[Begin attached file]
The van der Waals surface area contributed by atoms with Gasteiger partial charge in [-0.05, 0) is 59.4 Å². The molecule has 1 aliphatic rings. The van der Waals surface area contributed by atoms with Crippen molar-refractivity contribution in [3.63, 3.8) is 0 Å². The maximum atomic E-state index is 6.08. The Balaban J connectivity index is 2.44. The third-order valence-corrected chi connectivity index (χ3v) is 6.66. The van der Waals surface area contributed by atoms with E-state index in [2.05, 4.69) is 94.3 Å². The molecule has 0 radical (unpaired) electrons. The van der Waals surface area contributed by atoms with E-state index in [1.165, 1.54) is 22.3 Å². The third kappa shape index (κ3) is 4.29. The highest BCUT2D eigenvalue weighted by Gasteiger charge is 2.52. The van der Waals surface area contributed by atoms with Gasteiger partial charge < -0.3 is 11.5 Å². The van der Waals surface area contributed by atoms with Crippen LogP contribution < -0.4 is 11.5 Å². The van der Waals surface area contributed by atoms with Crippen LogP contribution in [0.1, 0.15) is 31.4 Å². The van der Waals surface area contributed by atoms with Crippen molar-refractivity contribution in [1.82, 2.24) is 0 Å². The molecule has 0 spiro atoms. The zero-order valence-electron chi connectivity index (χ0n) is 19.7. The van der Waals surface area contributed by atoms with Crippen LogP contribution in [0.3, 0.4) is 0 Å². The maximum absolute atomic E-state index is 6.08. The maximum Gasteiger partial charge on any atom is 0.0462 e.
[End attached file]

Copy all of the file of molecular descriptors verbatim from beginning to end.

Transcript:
The van der Waals surface area contributed by atoms with Gasteiger partial charge in [-0.05, 0) is 59.4 Å². The molecule has 1 aliphatic rings. The van der Waals surface area contributed by atoms with Crippen molar-refractivity contribution in [3.63, 3.8) is 0 Å². The maximum atomic E-state index is 6.08. The Balaban J connectivity index is 2.44. The third-order valence-corrected chi connectivity index (χ3v) is 6.66. The van der Waals surface area contributed by atoms with E-state index in [2.05, 4.69) is 94.3 Å². The molecule has 0 radical (unpaired) electrons. The van der Waals surface area contributed by atoms with E-state index in [1.165, 1.54) is 22.3 Å². The third kappa shape index (κ3) is 4.29. The highest BCUT2D eigenvalue weighted by Gasteiger charge is 2.52. The van der Waals surface area contributed by atoms with Gasteiger partial charge < -0.3 is 11.5 Å². The van der Waals surface area contributed by atoms with Crippen LogP contribution < -0.4 is 11.5 Å². The van der Waals surface area contributed by atoms with Crippen LogP contribution in [0.1, 0.15) is 31.4 Å². The van der Waals surface area contributed by atoms with Crippen molar-refractivity contribution in [1.82, 2.24) is 0 Å². The molecule has 0 spiro atoms. The zero-order valence-electron chi connectivity index (χ0n) is 19.7. The van der Waals surface area contributed by atoms with Crippen LogP contribution in [0.3, 0.4) is 0 Å². The maximum absolute atomic E-state index is 6.08. The maximum Gasteiger partial charge on any atom is 0.0462 e.